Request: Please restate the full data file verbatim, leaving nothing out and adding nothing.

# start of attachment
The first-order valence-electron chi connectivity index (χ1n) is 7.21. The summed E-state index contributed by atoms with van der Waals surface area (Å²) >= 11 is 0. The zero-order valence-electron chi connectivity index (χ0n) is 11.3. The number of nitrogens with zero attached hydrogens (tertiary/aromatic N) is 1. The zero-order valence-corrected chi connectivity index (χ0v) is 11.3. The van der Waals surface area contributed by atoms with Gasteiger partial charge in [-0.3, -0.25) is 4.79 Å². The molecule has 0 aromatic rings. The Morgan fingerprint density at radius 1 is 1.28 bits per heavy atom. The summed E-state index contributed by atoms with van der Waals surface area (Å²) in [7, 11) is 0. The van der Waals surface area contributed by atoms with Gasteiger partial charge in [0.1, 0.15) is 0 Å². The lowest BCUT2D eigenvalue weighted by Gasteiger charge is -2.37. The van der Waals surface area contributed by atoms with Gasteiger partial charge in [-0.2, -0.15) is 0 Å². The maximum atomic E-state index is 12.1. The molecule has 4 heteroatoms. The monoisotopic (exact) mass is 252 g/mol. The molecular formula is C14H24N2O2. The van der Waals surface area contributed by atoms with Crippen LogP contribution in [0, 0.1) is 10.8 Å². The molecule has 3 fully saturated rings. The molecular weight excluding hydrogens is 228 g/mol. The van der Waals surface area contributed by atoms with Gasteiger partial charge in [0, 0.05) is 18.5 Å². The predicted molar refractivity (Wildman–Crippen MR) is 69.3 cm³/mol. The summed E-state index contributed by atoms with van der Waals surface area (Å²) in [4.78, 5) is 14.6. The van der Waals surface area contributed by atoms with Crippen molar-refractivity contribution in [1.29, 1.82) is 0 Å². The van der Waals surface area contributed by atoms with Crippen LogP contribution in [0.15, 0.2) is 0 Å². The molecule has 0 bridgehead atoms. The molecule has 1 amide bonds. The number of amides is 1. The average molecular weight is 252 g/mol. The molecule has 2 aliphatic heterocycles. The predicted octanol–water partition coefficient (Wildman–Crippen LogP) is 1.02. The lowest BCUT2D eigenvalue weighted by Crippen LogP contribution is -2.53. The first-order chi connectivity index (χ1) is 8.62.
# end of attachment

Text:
The first-order valence-electron chi connectivity index (χ1n) is 7.21. The summed E-state index contributed by atoms with van der Waals surface area (Å²) >= 11 is 0. The zero-order valence-electron chi connectivity index (χ0n) is 11.3. The number of nitrogens with zero attached hydrogens (tertiary/aromatic N) is 1. The zero-order valence-corrected chi connectivity index (χ0v) is 11.3. The van der Waals surface area contributed by atoms with Gasteiger partial charge in [-0.3, -0.25) is 4.79 Å². The molecule has 0 aromatic rings. The Morgan fingerprint density at radius 1 is 1.28 bits per heavy atom. The summed E-state index contributed by atoms with van der Waals surface area (Å²) in [7, 11) is 0. The van der Waals surface area contributed by atoms with Gasteiger partial charge in [0.1, 0.15) is 0 Å². The lowest BCUT2D eigenvalue weighted by Gasteiger charge is -2.37. The van der Waals surface area contributed by atoms with Gasteiger partial charge in [-0.2, -0.15) is 0 Å². The maximum atomic E-state index is 12.1. The molecule has 4 heteroatoms. The monoisotopic (exact) mass is 252 g/mol. The molecular formula is C14H24N2O2. The van der Waals surface area contributed by atoms with Crippen LogP contribution in [0, 0.1) is 10.8 Å². The molecule has 3 fully saturated rings. The molecular weight excluding hydrogens is 228 g/mol. The van der Waals surface area contributed by atoms with Gasteiger partial charge in [0, 0.05) is 18.5 Å². The predicted molar refractivity (Wildman–Crippen MR) is 69.3 cm³/mol. The summed E-state index contributed by atoms with van der Waals surface area (Å²) in [4.78, 5) is 14.6. The van der Waals surface area contributed by atoms with Crippen molar-refractivity contribution in [1.29, 1.82) is 0 Å². The van der Waals surface area contributed by atoms with Crippen LogP contribution in [0.15, 0.2) is 0 Å². The molecule has 0 bridgehead atoms. The molecule has 1 amide bonds. The number of amides is 1. The average molecular weight is 252 g/mol. The molecule has 2 aliphatic heterocycles. The predicted octanol–water partition coefficient (Wildman–Crippen LogP) is 1.02. The lowest BCUT2D eigenvalue weighted by Crippen LogP contribution is -2.53. The first-order chi connectivity index (χ1) is 8.62.